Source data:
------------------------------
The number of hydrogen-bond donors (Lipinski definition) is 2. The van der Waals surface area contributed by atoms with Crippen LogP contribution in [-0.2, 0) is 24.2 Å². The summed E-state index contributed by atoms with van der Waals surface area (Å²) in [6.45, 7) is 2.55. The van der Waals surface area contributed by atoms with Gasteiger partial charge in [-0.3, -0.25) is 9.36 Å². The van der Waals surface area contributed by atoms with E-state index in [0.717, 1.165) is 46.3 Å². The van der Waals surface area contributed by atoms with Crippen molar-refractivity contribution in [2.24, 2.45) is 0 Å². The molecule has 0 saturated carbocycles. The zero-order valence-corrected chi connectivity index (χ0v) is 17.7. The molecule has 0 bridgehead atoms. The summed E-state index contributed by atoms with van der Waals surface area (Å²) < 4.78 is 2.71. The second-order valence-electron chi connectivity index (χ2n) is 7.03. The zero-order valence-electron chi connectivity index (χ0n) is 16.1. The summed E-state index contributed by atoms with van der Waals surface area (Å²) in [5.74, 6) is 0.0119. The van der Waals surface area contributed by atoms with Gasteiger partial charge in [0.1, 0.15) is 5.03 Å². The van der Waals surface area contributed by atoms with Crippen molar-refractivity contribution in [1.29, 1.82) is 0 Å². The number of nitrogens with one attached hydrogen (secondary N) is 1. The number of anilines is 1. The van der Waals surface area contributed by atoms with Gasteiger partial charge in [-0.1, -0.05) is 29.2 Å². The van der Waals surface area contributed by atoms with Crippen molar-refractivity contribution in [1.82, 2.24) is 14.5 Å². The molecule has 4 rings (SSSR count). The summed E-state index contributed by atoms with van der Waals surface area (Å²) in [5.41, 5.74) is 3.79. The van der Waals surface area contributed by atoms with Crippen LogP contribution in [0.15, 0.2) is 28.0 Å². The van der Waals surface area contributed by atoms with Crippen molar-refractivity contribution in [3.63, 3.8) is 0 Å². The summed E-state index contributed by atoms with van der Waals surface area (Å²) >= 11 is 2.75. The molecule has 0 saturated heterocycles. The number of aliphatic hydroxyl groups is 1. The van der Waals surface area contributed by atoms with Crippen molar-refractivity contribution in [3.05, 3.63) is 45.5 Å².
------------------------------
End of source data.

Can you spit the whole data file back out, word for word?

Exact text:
The number of hydrogen-bond donors (Lipinski definition) is 2. The van der Waals surface area contributed by atoms with Crippen LogP contribution in [-0.2, 0) is 24.2 Å². The summed E-state index contributed by atoms with van der Waals surface area (Å²) in [6.45, 7) is 2.55. The van der Waals surface area contributed by atoms with Gasteiger partial charge in [-0.3, -0.25) is 9.36 Å². The van der Waals surface area contributed by atoms with E-state index in [0.717, 1.165) is 46.3 Å². The van der Waals surface area contributed by atoms with Crippen molar-refractivity contribution in [2.24, 2.45) is 0 Å². The molecule has 0 saturated carbocycles. The zero-order valence-corrected chi connectivity index (χ0v) is 17.7. The molecule has 0 bridgehead atoms. The summed E-state index contributed by atoms with van der Waals surface area (Å²) < 4.78 is 2.71. The second-order valence-electron chi connectivity index (χ2n) is 7.03. The zero-order valence-electron chi connectivity index (χ0n) is 16.1. The summed E-state index contributed by atoms with van der Waals surface area (Å²) in [5.74, 6) is 0.0119. The van der Waals surface area contributed by atoms with Gasteiger partial charge in [0.1, 0.15) is 5.03 Å². The van der Waals surface area contributed by atoms with Crippen molar-refractivity contribution in [1.29, 1.82) is 0 Å². The number of nitrogens with one attached hydrogen (secondary N) is 1. The number of anilines is 1. The van der Waals surface area contributed by atoms with Gasteiger partial charge in [-0.1, -0.05) is 29.2 Å². The van der Waals surface area contributed by atoms with Crippen molar-refractivity contribution in [1.82, 2.24) is 14.5 Å². The molecule has 4 rings (SSSR count). The summed E-state index contributed by atoms with van der Waals surface area (Å²) in [5.41, 5.74) is 3.79. The van der Waals surface area contributed by atoms with Crippen LogP contribution in [0.15, 0.2) is 28.0 Å². The van der Waals surface area contributed by atoms with Crippen molar-refractivity contribution in [3.63, 3.8) is 0 Å². The summed E-state index contributed by atoms with van der Waals surface area (Å²) >= 11 is 2.75. The molecule has 0 saturated heterocycles. The number of aliphatic hydroxyl groups is 1. The van der Waals surface area contributed by atoms with Crippen molar-refractivity contribution in [3.05, 3.63) is 45.5 Å².